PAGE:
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Introducing Mocking Hans - An open source tool for creating fake APIs

Written by Nehalist.io / Original link on Jan. 8, 2020

mocking-hans.png

I'm fortunate to work in a company which doesn't just appreciate open source but even contributes to it by releasing some of the tools and libraries we use internally. One of these projects is Hans - a tool for creating fake APIs - which I haven't talked about yet. Well, it's about time!

What is Hans?

Hans is a small Node application for faking APIs - but not just a single REST API using HTTP. It allows for creating multiple APIs using different ports and protocols (like native WebSockets or even GraphQL) while still being easy to use. On top of that it is written entirely in TypeScript which allows for some neat abstractions and sharing models between your real application and your fake API. And, of course, everything is licensed under MIT.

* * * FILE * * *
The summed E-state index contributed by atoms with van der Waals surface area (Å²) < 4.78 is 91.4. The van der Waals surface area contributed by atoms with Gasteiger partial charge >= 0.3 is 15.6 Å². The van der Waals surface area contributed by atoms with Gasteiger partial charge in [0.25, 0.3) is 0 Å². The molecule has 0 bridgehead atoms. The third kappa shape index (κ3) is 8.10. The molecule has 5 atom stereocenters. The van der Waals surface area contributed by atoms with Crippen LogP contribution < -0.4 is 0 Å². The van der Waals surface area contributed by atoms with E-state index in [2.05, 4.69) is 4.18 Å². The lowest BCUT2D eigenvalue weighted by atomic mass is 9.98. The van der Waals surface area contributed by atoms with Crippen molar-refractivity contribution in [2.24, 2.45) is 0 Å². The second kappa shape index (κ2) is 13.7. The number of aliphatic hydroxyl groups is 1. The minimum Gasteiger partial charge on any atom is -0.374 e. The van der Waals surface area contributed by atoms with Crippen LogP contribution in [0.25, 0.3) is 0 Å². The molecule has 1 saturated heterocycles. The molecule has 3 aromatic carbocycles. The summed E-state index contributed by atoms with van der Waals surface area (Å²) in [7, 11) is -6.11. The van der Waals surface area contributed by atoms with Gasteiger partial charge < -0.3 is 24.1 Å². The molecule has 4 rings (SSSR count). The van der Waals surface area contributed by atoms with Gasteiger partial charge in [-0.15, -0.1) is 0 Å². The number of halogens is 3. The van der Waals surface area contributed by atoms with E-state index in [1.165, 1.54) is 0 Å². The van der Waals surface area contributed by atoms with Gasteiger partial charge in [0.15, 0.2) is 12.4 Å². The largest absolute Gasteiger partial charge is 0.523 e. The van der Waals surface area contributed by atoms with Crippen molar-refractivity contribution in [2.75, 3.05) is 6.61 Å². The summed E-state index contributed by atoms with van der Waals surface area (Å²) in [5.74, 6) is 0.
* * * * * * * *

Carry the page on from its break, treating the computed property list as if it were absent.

Basic example

APIs are called "Apps" within Hans; apps are just simple TypeScript classes, decorated with the @App decorator (which tells Hans the name and port of the app). Methods within these classes can be decorated with specific decorators to declare endpoints. This might sound confusing, but let's take a look at the example from the documentation:

// apps/Example.ts
import {Get, App, Response} from '@loremipsum/mocking-hans';

@App({
  name: 'example',
  port: 4999,
})
export class Example {
  /**
   * A simple text response
   */
  @Get('/')
  index() {
    return new Response('Hello there!');
  }
}

Starting Hans would now start an HTTP server on port 4999. Opening localhost:4999 would properly simply show "Hello there!".